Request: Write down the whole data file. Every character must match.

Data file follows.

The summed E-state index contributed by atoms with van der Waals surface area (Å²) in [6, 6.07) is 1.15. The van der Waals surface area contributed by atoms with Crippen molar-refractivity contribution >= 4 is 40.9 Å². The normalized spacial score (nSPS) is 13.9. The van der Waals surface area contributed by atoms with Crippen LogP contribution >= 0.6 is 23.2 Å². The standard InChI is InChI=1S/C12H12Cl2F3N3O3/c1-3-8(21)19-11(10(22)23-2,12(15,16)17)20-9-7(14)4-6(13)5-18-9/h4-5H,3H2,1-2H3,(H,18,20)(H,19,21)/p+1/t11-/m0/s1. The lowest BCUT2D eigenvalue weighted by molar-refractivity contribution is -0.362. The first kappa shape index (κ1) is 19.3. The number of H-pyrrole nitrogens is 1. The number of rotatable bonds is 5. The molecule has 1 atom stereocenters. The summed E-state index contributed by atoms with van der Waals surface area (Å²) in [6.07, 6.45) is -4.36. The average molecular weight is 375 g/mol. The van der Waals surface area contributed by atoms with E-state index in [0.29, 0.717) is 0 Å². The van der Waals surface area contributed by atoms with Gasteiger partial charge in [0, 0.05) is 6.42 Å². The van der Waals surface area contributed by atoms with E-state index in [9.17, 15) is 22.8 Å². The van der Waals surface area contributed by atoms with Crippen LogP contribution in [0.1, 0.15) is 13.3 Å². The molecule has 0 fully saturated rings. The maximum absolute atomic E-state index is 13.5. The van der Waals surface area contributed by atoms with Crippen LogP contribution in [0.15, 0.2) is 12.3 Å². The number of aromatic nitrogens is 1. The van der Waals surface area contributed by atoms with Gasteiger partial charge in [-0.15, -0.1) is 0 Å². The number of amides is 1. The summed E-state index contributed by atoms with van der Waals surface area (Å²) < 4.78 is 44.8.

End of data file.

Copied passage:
The summed E-state index contributed by atoms with van der Waals surface area (Å²) in [6, 6.07) is 1.15. The van der Waals surface area contributed by atoms with Crippen molar-refractivity contribution >= 4 is 40.9 Å². The normalized spacial score (nSPS) is 13.9. The van der Waals surface area contributed by atoms with Crippen LogP contribution >= 0.6 is 23.2 Å². The standard InChI is InChI=1S/C12H12Cl2F3N3O3/c1-3-8(21)19-11(10(22)23-2,12(15,16)17)20-9-7(14)4-6(13)5-18-9/h4-5H,3H2,1-2H3,(H,18,20)(H,19,21)/p+1/t11-/m0/s1. The lowest BCUT2D eigenvalue weighted by molar-refractivity contribution is -0.362. The first kappa shape index (κ1) is 19.3. The number of H-pyrrole nitrogens is 1. The number of rotatable bonds is 5. The molecule has 1 atom stereocenters. The summed E-state index contributed by atoms with van der Waals surface area (Å²) in [6.07, 6.45) is -4.36. The average molecular weight is 375 g/mol. The van der Waals surface area contributed by atoms with E-state index in [0.29, 0.717) is 0 Å². The van der Waals surface area contributed by atoms with Gasteiger partial charge in [0, 0.05) is 6.42 Å². The van der Waals surface area contributed by atoms with E-state index in [9.17, 15) is 22.8 Å². The van der Waals surface area contributed by atoms with Crippen LogP contribution in [0.1, 0.15) is 13.3 Å². The molecule has 0 fully saturated rings. The maximum absolute atomic E-state index is 13.5. The van der Waals surface area contributed by atoms with Crippen LogP contribution in [0.15, 0.2) is 12.3 Å². The number of aromatic nitrogens is 1. The van der Waals surface area contributed by atoms with Gasteiger partial charge in [-0.15, -0.1) is 0 Å². The number of amides is 1. The summed E-state index contributed by atoms with van der Waals surface area (Å²) < 4.78 is 44.8.